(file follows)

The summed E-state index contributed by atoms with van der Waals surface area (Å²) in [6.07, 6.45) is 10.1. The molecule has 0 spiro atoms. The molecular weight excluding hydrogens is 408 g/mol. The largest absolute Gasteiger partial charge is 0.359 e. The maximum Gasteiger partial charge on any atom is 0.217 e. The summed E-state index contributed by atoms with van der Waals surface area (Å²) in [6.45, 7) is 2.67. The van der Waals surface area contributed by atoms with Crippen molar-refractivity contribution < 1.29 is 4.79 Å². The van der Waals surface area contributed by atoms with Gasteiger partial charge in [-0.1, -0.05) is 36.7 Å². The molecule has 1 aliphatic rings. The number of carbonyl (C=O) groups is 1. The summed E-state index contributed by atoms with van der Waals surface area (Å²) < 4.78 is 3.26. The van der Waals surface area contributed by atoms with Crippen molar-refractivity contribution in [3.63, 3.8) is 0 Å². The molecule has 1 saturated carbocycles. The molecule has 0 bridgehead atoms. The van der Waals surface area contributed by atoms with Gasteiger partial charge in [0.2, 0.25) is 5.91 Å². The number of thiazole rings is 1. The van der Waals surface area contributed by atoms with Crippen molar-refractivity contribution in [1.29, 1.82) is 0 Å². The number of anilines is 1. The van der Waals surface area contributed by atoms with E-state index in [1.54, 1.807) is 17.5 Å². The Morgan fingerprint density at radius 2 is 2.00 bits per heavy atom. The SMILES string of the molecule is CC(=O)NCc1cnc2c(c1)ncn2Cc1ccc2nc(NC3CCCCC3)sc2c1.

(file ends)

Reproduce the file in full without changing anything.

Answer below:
The summed E-state index contributed by atoms with van der Waals surface area (Å²) in [6.07, 6.45) is 10.1. The molecule has 0 spiro atoms. The molecular weight excluding hydrogens is 408 g/mol. The largest absolute Gasteiger partial charge is 0.359 e. The maximum Gasteiger partial charge on any atom is 0.217 e. The summed E-state index contributed by atoms with van der Waals surface area (Å²) in [6.45, 7) is 2.67. The van der Waals surface area contributed by atoms with Crippen molar-refractivity contribution < 1.29 is 4.79 Å². The van der Waals surface area contributed by atoms with Gasteiger partial charge in [-0.1, -0.05) is 36.7 Å². The molecule has 1 aliphatic rings. The number of carbonyl (C=O) groups is 1. The summed E-state index contributed by atoms with van der Waals surface area (Å²) < 4.78 is 3.26. The van der Waals surface area contributed by atoms with Crippen molar-refractivity contribution in [3.63, 3.8) is 0 Å². The molecule has 1 saturated carbocycles. The molecule has 0 bridgehead atoms. The van der Waals surface area contributed by atoms with Gasteiger partial charge in [0.2, 0.25) is 5.91 Å². The number of thiazole rings is 1. The van der Waals surface area contributed by atoms with Crippen molar-refractivity contribution in [1.29, 1.82) is 0 Å². The number of anilines is 1. The van der Waals surface area contributed by atoms with E-state index in [1.54, 1.807) is 17.5 Å². The Morgan fingerprint density at radius 2 is 2.00 bits per heavy atom. The SMILES string of the molecule is CC(=O)NCc1cnc2c(c1)ncn2Cc1ccc2nc(NC3CCCCC3)sc2c1.